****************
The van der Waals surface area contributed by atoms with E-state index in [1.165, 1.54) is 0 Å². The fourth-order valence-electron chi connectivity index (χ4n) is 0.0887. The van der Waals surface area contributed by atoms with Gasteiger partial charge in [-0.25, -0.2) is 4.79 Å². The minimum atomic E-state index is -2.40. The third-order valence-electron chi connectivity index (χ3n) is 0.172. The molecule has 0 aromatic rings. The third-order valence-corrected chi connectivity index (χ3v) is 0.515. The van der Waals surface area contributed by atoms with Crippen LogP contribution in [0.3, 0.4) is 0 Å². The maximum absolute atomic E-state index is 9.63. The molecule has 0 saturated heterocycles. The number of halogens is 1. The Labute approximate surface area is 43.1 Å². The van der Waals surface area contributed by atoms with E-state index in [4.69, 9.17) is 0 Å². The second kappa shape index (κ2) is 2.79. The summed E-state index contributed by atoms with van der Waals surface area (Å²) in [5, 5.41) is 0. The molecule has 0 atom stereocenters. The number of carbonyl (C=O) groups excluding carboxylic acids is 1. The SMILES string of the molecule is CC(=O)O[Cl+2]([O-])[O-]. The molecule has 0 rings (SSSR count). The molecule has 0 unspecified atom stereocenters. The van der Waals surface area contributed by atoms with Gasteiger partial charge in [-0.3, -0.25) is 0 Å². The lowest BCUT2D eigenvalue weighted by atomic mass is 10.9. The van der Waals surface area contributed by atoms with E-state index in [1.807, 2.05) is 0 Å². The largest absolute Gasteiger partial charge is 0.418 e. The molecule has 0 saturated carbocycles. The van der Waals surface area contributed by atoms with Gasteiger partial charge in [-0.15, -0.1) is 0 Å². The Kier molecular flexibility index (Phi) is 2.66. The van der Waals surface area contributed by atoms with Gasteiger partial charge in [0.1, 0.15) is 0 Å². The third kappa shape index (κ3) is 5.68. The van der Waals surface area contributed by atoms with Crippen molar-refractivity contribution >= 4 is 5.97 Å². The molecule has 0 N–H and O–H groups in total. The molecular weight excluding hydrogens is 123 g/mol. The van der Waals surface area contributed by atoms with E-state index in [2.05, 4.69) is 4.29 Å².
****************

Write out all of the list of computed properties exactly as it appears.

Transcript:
The van der Waals surface area contributed by atoms with E-state index in [1.165, 1.54) is 0 Å². The fourth-order valence-electron chi connectivity index (χ4n) is 0.0887. The van der Waals surface area contributed by atoms with Gasteiger partial charge in [-0.25, -0.2) is 4.79 Å². The minimum atomic E-state index is -2.40. The third-order valence-electron chi connectivity index (χ3n) is 0.172. The molecule has 0 aromatic rings. The third-order valence-corrected chi connectivity index (χ3v) is 0.515. The van der Waals surface area contributed by atoms with Crippen LogP contribution in [0.3, 0.4) is 0 Å². The maximum absolute atomic E-state index is 9.63. The molecule has 0 saturated heterocycles. The number of halogens is 1. The Labute approximate surface area is 43.1 Å². The van der Waals surface area contributed by atoms with E-state index in [4.69, 9.17) is 0 Å². The second kappa shape index (κ2) is 2.79. The summed E-state index contributed by atoms with van der Waals surface area (Å²) in [5, 5.41) is 0. The molecule has 0 atom stereocenters. The number of carbonyl (C=O) groups excluding carboxylic acids is 1. The SMILES string of the molecule is CC(=O)O[Cl+2]([O-])[O-]. The molecule has 0 rings (SSSR count). The molecule has 0 unspecified atom stereocenters. The van der Waals surface area contributed by atoms with Gasteiger partial charge in [-0.3, -0.25) is 0 Å². The lowest BCUT2D eigenvalue weighted by atomic mass is 10.9. The van der Waals surface area contributed by atoms with E-state index in [1.807, 2.05) is 0 Å². The largest absolute Gasteiger partial charge is 0.418 e. The molecule has 0 saturated carbocycles. The van der Waals surface area contributed by atoms with Gasteiger partial charge in [-0.15, -0.1) is 0 Å². The Kier molecular flexibility index (Phi) is 2.66. The van der Waals surface area contributed by atoms with Gasteiger partial charge in [0.1, 0.15) is 0 Å². The third kappa shape index (κ3) is 5.68. The van der Waals surface area contributed by atoms with Crippen molar-refractivity contribution >= 4 is 5.97 Å². The molecule has 0 N–H and O–H groups in total. The molecular weight excluding hydrogens is 123 g/mol. The van der Waals surface area contributed by atoms with E-state index in [2.05, 4.69) is 4.29 Å².